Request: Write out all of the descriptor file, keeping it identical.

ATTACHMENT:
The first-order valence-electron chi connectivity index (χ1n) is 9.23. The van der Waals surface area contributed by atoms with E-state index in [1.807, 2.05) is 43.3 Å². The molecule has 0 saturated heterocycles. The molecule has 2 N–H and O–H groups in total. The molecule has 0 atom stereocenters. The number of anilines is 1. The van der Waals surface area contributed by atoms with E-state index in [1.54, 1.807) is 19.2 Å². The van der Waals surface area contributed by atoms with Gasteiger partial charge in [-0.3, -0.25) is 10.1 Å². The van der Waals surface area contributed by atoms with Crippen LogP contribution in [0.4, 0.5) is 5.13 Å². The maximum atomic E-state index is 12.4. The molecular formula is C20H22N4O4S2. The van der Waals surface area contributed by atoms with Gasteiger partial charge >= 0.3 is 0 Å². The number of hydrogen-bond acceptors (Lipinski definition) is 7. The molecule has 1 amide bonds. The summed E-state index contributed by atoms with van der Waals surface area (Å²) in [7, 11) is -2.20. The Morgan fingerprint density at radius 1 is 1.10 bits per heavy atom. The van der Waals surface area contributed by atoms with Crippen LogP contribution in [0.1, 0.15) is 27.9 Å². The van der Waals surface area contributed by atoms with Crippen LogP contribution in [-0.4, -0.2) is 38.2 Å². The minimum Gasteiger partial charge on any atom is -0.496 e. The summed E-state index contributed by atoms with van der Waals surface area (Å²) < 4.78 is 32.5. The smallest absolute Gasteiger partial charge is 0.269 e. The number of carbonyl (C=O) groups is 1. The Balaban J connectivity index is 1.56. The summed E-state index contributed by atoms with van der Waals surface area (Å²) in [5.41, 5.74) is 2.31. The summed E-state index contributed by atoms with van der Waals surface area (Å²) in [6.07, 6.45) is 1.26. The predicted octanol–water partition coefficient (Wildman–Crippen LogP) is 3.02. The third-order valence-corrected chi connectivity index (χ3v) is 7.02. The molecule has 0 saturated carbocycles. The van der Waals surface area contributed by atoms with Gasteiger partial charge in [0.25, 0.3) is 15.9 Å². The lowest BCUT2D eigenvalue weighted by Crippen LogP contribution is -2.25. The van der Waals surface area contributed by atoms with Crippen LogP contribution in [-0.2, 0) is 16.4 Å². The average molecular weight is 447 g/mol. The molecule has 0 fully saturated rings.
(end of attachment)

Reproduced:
The first-order valence-electron chi connectivity index (χ1n) is 9.23. The van der Waals surface area contributed by atoms with E-state index in [1.807, 2.05) is 43.3 Å². The molecule has 0 saturated heterocycles. The molecule has 2 N–H and O–H groups in total. The molecule has 0 atom stereocenters. The number of anilines is 1. The van der Waals surface area contributed by atoms with E-state index in [1.54, 1.807) is 19.2 Å². The van der Waals surface area contributed by atoms with Gasteiger partial charge in [-0.3, -0.25) is 10.1 Å². The van der Waals surface area contributed by atoms with Crippen LogP contribution in [0.4, 0.5) is 5.13 Å². The maximum atomic E-state index is 12.4. The molecular formula is C20H22N4O4S2. The van der Waals surface area contributed by atoms with Gasteiger partial charge >= 0.3 is 0 Å². The number of hydrogen-bond acceptors (Lipinski definition) is 7. The molecule has 1 amide bonds. The summed E-state index contributed by atoms with van der Waals surface area (Å²) in [7, 11) is -2.20. The Morgan fingerprint density at radius 1 is 1.10 bits per heavy atom. The van der Waals surface area contributed by atoms with Crippen LogP contribution in [0.1, 0.15) is 27.9 Å². The van der Waals surface area contributed by atoms with Crippen LogP contribution in [-0.4, -0.2) is 38.2 Å². The minimum Gasteiger partial charge on any atom is -0.496 e. The summed E-state index contributed by atoms with van der Waals surface area (Å²) < 4.78 is 32.5. The smallest absolute Gasteiger partial charge is 0.269 e. The number of carbonyl (C=O) groups is 1. The Balaban J connectivity index is 1.56. The summed E-state index contributed by atoms with van der Waals surface area (Å²) in [5.41, 5.74) is 2.31. The summed E-state index contributed by atoms with van der Waals surface area (Å²) in [6.07, 6.45) is 1.26. The predicted octanol–water partition coefficient (Wildman–Crippen LogP) is 3.02. The third-order valence-corrected chi connectivity index (χ3v) is 7.02. The molecule has 0 saturated carbocycles. The van der Waals surface area contributed by atoms with Gasteiger partial charge in [0.25, 0.3) is 15.9 Å². The lowest BCUT2D eigenvalue weighted by Crippen LogP contribution is -2.25. The van der Waals surface area contributed by atoms with Crippen LogP contribution in [-0.2, 0) is 16.4 Å². The average molecular weight is 447 g/mol. The molecule has 0 fully saturated rings.